How to Be Antiracist and Support the Fight for Justice

A number of activists and educators have created resource guides to help us understand the systemic oppression of Black Americans and what it means to be antiracist. I highly recommend giving them a look and sharing the knowledge learned with others. We are not born with hate in our hearts. We learn it. And, it's up to every single one of us to teach better. If there were ever a time to do something, now would be it. 💗

Last Updated: 3.3.23

Antiracist Resources

    • Anti-Racism for Adults
        • Antiracist Resource Guide: Activist Kesiena Boom has created an excellent resource guide of antiracist tools filled with book, movie and podcast recommendations, organizations to support, as well as steps we can take to dismantle our own privilege so that we can become allies in this fight for justice.
        • The Implicit Bias Test: Harvard has created this helpful tool to help us become aware of our own implicit biases.
        • Trevor Noah: The Daily Show's Trevor Noah shares his thoughts on the killing of George Floyd, the protests in Minneapolis, the dominos of racial injustice and police brutality, and how the contract between society and black Americans has been broken time and time again. Worth the entire watch. He really gets into it around the 9 minute mark.
        • Black History Library: An organized collection of educational materials to learn about Black history.  
    • Anti-Racism for Kids
    • Resources to Educate South Asian Communities

Support the Fight for Justice

    • General Resources
        • Take Action Resource Guide: A running list of petitions to sign, government officials to contact, protesting tips, legal aid resources for protestors, and more.
        • Text, Email + Call: Numbers, emails and templates of what to say to demand justice for Black lives, as well as petitions to sign and more educational resources. 
        • Bail Funds + Legal Help: A running list of bail out funds and legal assistance organized by city. 
        • Holding Your Employer Accountable for Racial Justice: A free template by Rachel Cargle of The Great Unlearn. The template is free, but you can help support her work via this link as well. 
        • Guide for Advocates: Running list of numbers and emails to contact to demand justice, what to say when making those calls/sending those emails, addresses to send letters to, links to petitions to sign, funds to donate to and educational resources.
    • Police Misconduct
        • Police Accountability Project: A mass local government reporting campaign to help collect instances of police violence and brutality.
        • Mapping Police Violence: Helpful data on understanding how police violence impacts communities and how to address it. 
        • Police Brutality Videos: A collection of police brutality videos created by lawyer Greg Doucette and mathematician Jason Miller that serves as a counter-narrative to repeated denials of responsibility from the police, and combats media coverage that downplays police violence.
        • How to Safely Film Police Misconduct: An excellent guide to help you film safely, ethically, and effectively. 
        • The Plain View Project: A research project created by Philadelphia lawyers that have identified thousands of concerning Facebook posts and comments by current and former police officers in the hopes that police departments will investigate and address them immediately.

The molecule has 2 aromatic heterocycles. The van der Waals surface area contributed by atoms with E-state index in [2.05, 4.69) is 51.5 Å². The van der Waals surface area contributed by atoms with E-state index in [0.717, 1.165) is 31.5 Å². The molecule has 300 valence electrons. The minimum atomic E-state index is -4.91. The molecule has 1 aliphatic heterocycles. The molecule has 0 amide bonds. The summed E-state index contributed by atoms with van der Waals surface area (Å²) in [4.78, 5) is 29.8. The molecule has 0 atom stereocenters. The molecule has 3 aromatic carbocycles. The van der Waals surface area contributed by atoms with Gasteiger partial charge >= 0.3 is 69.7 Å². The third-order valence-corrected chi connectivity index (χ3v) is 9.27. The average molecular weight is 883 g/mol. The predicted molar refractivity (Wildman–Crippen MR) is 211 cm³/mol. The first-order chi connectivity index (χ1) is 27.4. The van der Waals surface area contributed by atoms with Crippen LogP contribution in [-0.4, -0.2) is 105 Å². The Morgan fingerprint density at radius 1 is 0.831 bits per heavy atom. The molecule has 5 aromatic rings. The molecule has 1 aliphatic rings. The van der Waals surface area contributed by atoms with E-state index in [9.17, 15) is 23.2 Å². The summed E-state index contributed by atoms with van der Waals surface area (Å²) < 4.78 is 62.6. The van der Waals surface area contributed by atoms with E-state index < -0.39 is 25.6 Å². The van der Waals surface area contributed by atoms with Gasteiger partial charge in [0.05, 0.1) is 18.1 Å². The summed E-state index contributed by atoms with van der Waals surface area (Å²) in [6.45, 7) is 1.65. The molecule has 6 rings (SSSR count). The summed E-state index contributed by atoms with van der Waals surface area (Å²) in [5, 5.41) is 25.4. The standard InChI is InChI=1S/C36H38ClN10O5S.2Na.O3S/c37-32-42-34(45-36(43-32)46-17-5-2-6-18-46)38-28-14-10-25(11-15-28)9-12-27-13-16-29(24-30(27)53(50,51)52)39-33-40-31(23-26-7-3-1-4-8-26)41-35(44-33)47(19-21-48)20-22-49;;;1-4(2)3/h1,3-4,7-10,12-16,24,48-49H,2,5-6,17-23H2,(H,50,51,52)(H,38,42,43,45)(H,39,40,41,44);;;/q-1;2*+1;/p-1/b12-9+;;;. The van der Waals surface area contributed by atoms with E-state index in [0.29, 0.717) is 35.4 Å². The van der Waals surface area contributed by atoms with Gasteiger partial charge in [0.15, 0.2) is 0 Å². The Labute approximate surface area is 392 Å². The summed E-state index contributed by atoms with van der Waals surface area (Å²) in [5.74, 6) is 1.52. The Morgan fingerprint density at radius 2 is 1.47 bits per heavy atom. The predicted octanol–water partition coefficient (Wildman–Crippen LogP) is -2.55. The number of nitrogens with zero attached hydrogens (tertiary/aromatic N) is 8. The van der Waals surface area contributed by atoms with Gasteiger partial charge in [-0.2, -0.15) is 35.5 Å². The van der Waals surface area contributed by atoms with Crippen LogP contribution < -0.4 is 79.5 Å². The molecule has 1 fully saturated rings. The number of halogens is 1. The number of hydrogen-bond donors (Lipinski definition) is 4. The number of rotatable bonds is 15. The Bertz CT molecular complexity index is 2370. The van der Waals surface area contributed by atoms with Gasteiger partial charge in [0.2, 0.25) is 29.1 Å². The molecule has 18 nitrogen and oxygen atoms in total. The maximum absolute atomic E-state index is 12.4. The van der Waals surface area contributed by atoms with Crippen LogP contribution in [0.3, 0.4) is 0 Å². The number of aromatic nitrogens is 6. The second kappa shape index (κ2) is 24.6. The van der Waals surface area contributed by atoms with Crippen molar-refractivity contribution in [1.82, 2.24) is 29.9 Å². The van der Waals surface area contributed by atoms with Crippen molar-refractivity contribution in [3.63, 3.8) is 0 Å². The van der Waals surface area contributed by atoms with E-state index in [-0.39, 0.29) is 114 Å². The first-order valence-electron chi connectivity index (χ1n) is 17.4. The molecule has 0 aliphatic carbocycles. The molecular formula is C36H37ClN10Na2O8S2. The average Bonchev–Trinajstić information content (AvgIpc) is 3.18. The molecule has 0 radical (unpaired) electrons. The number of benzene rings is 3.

• Police Brutality Center: Resources for individuals and families affected by police brutality, as well as information on racial profiling and updated nationwide statistics. 

Organizations to Follow + Support

    • National Organizations
        • Black Lives Matter: Work to eradicate white supremacy and build local power to intervene in violence inflicted on Black communities by the state and vigilantes.
        • Reclaim the Block: Organizes Minneapolis community and city council members to move money from the police department into other areas of the city’s budget that truly promote community health and safety.
        • Unicorn Riot: Independent media dedicated to exposing root causes of dynamic social and environmental issues by amplifying stories and exploring sustainable alternatives in today’s globalized world.
        • Black Visions Collective: Committed to dismantling systems of oppression and violence with a long term vision in which ALL Black lives not only matter, but are able to thrive.
    • Chicago-Based Organizations
        • The Chicago Bond Fund: Pays bond for individuals whose communities cannot afford to pay themselves and who have been impacted by structural violence.
        • Assata's Daughters: Women run. Organizes young Black people in Chicago by providing political education, leadership development, mentorship, and revolutionary services.
        • Chicago Freedom School: Equip young people and adult allies with the tools to develop actionable strategies for social change through youth programs and trainings.
        • SOUL Chicago: Assist low-income people of color in the Chicago Southland to build power, then subsequently leverage that power to fight for their own interest and liberation.
        • Chicago Alliance Against Racist + Political Oppression: Seek to free all survivors of police torture and wrongful conviction, and to support their success upon release. Goal: a community-focused, transformative justice system. 
        • Shriver Center on Poverty Law: Lead the fight for economic and racial justice by litigating and shaping policies in Illinois and training and connecting multi-state networks of public interest attorneys. Goal: to build a future free from racism, poverty, and the interlocking systems designed to keep those inequities alive. 

Enlightening Social Media Accounts to Learn From

Chicago Specific Resources